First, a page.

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Posts tagged "Environmental Cleanup"

Hurricanes exposed aging sewer infrastructure, systemic issues

Parts of Georgia received up to 10 inches of rain from Hurricane Irma. The National Oceanic and Atmospheric Administration says that Brunswick got 5 inches. The National Weather Service says Glynn County received an average of over 9.4 inches.

Learning about water quality standards can be fun

Protecting Georgia's rivers, lakes and coastal waterways is the responsibility of everyone in the state. That responsibility lies heavily with environmental leaders across the state, but that does not mean that their work cannot include some fun, rest and relaxation. The Institute for Georgia Environmental Leadership seems to have kept this in mind when planning events that included learning about and reviewing water quality standards in the southern part of the state.

Stockpiled tires are a nuisance and a danger

It is against the law in Georgia and most other states to dump tires. Nevertheless, people shamelessly drop their waste tires along the road and even onto private property. Others may allow tires to accumulate on their land or try to burn them. If you have a neighbor who has a stockpile of waste tires, you may be concerned about the environmental impact it is having on your neighborhood.

What is covered under the Georgia Clean Water Act?

The federal Clean Water Act exists to protect water sources in the United States and to preserve the chemical and biological integrity of the sources of that water. The goal of the act is not only to preserve water as an accessible resource that people require but to also preserve the biological diversity of the country's ecosystems as a natural resource in its own right. This preservation helps with the continuation of traditional activities such as hunting and forestry as well as modern cultural, recreational, and commercial use of the resources.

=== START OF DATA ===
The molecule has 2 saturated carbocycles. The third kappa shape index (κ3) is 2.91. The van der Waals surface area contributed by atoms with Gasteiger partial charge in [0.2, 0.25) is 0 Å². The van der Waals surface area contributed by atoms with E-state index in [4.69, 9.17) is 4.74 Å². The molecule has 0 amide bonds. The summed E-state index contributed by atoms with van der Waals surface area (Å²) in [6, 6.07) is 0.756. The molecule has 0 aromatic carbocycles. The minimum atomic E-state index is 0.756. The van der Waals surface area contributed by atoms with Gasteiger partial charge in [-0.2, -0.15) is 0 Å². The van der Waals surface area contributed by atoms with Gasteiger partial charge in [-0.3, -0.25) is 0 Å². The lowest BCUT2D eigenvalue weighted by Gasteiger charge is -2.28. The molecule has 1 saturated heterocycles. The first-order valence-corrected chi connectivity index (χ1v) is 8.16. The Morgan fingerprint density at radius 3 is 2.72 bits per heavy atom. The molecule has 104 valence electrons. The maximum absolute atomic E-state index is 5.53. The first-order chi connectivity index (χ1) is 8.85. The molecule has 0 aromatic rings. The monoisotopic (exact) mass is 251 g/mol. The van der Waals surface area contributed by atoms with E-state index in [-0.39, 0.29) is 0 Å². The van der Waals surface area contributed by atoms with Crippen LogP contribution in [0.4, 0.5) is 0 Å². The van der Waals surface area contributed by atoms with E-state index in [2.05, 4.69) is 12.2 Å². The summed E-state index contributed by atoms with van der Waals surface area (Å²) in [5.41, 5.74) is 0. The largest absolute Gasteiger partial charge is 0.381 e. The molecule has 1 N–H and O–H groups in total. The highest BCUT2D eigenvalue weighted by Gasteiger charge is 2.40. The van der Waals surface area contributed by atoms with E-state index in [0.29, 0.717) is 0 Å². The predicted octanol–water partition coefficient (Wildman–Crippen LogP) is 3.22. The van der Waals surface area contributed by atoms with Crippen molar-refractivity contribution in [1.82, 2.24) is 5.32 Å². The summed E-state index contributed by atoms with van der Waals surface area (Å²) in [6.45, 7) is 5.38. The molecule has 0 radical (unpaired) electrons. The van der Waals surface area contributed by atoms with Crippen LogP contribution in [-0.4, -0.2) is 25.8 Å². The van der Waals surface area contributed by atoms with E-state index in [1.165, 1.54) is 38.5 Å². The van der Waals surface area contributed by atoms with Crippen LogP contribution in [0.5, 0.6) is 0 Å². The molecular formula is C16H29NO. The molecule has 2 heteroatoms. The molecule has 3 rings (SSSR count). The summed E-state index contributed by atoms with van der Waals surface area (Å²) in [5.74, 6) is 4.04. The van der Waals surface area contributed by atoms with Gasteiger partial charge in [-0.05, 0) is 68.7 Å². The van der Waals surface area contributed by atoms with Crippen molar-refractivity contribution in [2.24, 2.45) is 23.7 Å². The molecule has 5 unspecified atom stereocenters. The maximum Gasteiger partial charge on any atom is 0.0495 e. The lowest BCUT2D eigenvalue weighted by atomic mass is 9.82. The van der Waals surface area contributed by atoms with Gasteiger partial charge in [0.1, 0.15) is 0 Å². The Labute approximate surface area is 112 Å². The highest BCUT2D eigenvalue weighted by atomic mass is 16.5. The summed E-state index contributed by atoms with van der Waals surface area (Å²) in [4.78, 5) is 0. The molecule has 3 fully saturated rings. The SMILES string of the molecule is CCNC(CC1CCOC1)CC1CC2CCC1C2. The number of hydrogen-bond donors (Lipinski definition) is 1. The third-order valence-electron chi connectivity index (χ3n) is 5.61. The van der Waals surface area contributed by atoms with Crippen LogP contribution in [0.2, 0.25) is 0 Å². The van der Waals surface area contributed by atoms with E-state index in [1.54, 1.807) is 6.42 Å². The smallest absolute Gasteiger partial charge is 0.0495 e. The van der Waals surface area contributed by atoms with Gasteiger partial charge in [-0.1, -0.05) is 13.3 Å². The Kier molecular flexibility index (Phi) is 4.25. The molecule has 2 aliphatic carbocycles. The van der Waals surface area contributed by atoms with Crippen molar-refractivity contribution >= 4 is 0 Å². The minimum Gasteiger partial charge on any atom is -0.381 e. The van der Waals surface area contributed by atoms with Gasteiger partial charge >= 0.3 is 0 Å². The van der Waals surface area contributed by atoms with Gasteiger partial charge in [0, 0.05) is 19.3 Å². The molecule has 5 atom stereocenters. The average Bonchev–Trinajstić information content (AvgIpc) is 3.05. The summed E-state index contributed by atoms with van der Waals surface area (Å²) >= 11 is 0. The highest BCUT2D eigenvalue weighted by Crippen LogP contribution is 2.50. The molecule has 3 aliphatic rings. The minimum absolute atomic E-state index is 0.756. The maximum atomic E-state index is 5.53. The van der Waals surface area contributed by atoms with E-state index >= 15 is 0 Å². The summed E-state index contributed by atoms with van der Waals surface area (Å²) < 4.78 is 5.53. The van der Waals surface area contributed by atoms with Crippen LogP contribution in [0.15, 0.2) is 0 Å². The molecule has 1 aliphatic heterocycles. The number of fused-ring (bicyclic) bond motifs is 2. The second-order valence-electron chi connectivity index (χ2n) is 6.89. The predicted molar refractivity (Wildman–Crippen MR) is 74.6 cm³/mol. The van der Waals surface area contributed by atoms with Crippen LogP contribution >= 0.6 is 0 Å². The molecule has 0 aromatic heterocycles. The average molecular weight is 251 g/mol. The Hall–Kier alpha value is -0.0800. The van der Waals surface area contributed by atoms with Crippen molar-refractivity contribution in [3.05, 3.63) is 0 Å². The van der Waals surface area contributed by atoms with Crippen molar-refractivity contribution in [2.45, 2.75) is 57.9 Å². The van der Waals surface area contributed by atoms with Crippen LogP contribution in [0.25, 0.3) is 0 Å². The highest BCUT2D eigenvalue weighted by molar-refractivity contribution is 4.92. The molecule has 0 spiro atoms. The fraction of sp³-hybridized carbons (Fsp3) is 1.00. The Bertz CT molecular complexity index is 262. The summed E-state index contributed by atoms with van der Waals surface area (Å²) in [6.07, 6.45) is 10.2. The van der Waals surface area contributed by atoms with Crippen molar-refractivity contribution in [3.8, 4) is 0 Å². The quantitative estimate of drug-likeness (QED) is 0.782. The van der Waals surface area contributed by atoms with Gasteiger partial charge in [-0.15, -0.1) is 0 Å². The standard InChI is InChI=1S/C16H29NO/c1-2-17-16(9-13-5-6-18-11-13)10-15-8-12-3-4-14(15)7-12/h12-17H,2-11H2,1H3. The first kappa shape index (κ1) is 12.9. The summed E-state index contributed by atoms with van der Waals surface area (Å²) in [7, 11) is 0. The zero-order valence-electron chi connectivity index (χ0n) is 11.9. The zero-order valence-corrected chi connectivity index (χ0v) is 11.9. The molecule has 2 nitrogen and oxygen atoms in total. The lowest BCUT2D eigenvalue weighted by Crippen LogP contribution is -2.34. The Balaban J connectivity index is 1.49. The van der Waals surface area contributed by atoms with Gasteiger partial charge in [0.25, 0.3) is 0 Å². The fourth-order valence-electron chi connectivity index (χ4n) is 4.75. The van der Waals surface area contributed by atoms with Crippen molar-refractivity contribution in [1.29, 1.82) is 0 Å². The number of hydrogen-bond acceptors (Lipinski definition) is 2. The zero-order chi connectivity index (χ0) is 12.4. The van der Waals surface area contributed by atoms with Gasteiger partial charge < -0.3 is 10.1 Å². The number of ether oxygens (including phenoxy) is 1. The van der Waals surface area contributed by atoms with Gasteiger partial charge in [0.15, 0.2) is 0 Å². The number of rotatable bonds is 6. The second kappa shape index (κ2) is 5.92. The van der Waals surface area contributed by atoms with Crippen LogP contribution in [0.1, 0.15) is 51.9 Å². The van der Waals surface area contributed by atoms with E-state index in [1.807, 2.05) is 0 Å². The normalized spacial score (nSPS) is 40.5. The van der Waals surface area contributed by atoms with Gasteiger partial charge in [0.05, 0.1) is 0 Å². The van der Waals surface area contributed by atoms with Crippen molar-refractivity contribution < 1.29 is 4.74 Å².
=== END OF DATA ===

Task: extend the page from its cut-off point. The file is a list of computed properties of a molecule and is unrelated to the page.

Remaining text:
Mine closings present environmental threat as companies go bankrupt

Readers may be aware that the mining industry is currently experiencing significant financial challenges due to lack of demand. As a result, workers are being laid off, companies are filing for bankruptcy, and mines are being abandoned. Along with these mine closings, there is an increased risk to the environment.

Final report from EPA contractor details air, water quality findings after Barwick Mills fire

We have previously written on this blog about the Superfund cleanup process, which is overseen by the Environmental Protection Agency. In previous discussions of the process, we have spoken about the common scenario of industrial plants causing environmental pollution as a result of routine operations, but this is not the only way a site can become contaminated.

Looking at the Superfund cleanup process, P.4

In our last post, we spoke a bit about when a party can be held liable for cleanup of a contaminated site as well as the extent to which a potentially liable party can be held accountable. As we mentioned, though, there are some circumstances that can lead to reduced or no liability for a contaminating party.

Looking at the Superfund cleanup process, P.3

We are continuing to look at the Superfund cleanup process, particular how the Environmental Protection Agency holds parties accountable for their contributions to toxic waste. We’ve already spoken briefly about the three characteristics of Superfund liability. Now, the question is: when is liability triggered and what exactly is a contaminating party responsible for?

Looking at the Superfund cleanup process, P.2

Last time, we looked briefly at the general outline of the Superfund cleanup process, beginning with the discovery of a potentially contaminated site all the way through completion of cleanup efforts and evaluation of the need for long-term protection of a site. One of the points we’d like to touch on briefly is liability. How does the Environmental Protection Agency go about holding contaminating parties liable?

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